–The Melania Trump plagiarism fiasco could fill an entire book chapter. Essentially, what we know thus far is that: (1) Melania’s speech on Monday night clearly plagiarized portions of Michelle Obama‘s 2008 Democratic National Convention speech; (2) Melania insisted that she wrote the speech herself, with “as little help as possible;” (3) Trump campaign officials such as Campaign Manager Paul Manafort spent all day Tuesday denying that there was any plagiarism; (4) The Trump campaign finally said on Wednesday that “Meredith McIver,” who supposedly writes for the “Trump Organization” but not the campaign, admitted and apologized for putting the plagiarized passages in Melania’s speech, based on language from Melania herself. “McIver” allegedly offered to resign but has not done so. Adding to the mystery was that “Meredith McIver” has a very recently created and sparse social media profile, and photos of herself with Trump and others that appear Photoshopped. Moreover, if “McIver” is employed by the Trump companies and not the campaign, it is probably a campaign finance law violation to have her write Melania’s campaign speeches.
–Trump got into yet another public fight, with John Kasich, who is the governor of Ohio, which happens to be not only the home state for the RNC, but also arguably the most crucial state for Republicans in the presidential election.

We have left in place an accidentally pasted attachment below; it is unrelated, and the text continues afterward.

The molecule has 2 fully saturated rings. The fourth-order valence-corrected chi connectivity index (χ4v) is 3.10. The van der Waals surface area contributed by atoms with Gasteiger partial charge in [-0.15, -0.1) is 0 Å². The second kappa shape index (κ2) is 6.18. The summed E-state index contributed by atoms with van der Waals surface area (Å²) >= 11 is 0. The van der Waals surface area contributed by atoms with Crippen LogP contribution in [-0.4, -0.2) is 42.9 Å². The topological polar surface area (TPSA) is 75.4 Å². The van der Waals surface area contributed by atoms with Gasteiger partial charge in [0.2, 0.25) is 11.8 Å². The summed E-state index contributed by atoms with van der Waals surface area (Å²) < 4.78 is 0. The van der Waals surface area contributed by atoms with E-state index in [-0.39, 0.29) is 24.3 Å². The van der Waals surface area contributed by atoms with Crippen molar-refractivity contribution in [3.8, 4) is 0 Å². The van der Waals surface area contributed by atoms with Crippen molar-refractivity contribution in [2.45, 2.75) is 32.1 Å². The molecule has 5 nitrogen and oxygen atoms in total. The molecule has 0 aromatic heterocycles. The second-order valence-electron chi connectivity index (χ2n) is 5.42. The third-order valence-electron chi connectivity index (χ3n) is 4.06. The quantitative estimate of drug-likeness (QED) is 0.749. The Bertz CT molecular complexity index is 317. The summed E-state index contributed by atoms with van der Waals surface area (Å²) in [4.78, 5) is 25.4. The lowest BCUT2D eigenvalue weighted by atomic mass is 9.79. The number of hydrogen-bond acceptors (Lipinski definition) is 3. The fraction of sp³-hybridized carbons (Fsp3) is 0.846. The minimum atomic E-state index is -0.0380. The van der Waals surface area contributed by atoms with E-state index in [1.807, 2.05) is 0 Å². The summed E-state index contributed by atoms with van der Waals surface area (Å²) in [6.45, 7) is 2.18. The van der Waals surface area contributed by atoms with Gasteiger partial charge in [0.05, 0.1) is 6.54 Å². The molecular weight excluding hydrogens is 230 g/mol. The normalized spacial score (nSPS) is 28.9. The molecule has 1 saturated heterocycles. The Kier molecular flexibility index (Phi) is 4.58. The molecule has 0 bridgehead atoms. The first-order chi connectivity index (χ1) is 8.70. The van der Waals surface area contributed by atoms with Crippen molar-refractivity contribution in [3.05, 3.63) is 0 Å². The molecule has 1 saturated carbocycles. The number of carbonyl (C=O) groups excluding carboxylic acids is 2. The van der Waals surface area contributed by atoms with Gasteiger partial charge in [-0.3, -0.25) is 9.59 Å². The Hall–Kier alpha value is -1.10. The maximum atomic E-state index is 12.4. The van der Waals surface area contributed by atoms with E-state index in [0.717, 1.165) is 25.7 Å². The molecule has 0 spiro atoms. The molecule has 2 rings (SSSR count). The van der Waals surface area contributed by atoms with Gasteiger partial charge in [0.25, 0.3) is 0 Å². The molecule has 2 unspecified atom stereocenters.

–Trump had time for even another public battle, this one with Tony Schwartz, the ghostwriter of Trump’s 1987 book “The Art of the Deal.” Schwartz, who spent a lot of time with Trump to write the book, now says that Trump is “impulsive and self-centered,” has no attention span, and is otherwise unfit to be president.
–On Wednesday, in another apparently ill-thought out statement, Donald Trump said that, if he were president, he might not defend America’s NATO allies if they were attacked by Russia, as the NATO treaty provides and as has been U.S. policy for decades. This statement by Trump has caused concern around the world.
There were too many more failures to enumerate. And in addition to all of this, Fox News Chairman and CEO Roger Ailes resigned today after being hit with sexual harassment claims by female Fox employees, including Gretchen Carlson and Megyn Kelly. Women who claim to have been harassed or have seen harassment by Ailes are starting to come forward in succession, as happened with Bill Cosby. And let’s not forget that Donald Trump still refuses to provide his tax returns, leading people to think he is hiding something serious.
Americans look closely at the pre-election political party conventions, because it gives voters a good idea of how well each candidate is able to run things. Thus far, the is reason to conclude that the Trump campaign is utterly incompetent and dishonest, and that the deeply divided Republican Party is in a heap of trouble.
Photo by H. Michael Karshis, used under Creative Commons license. https://is.gd/jOiRWq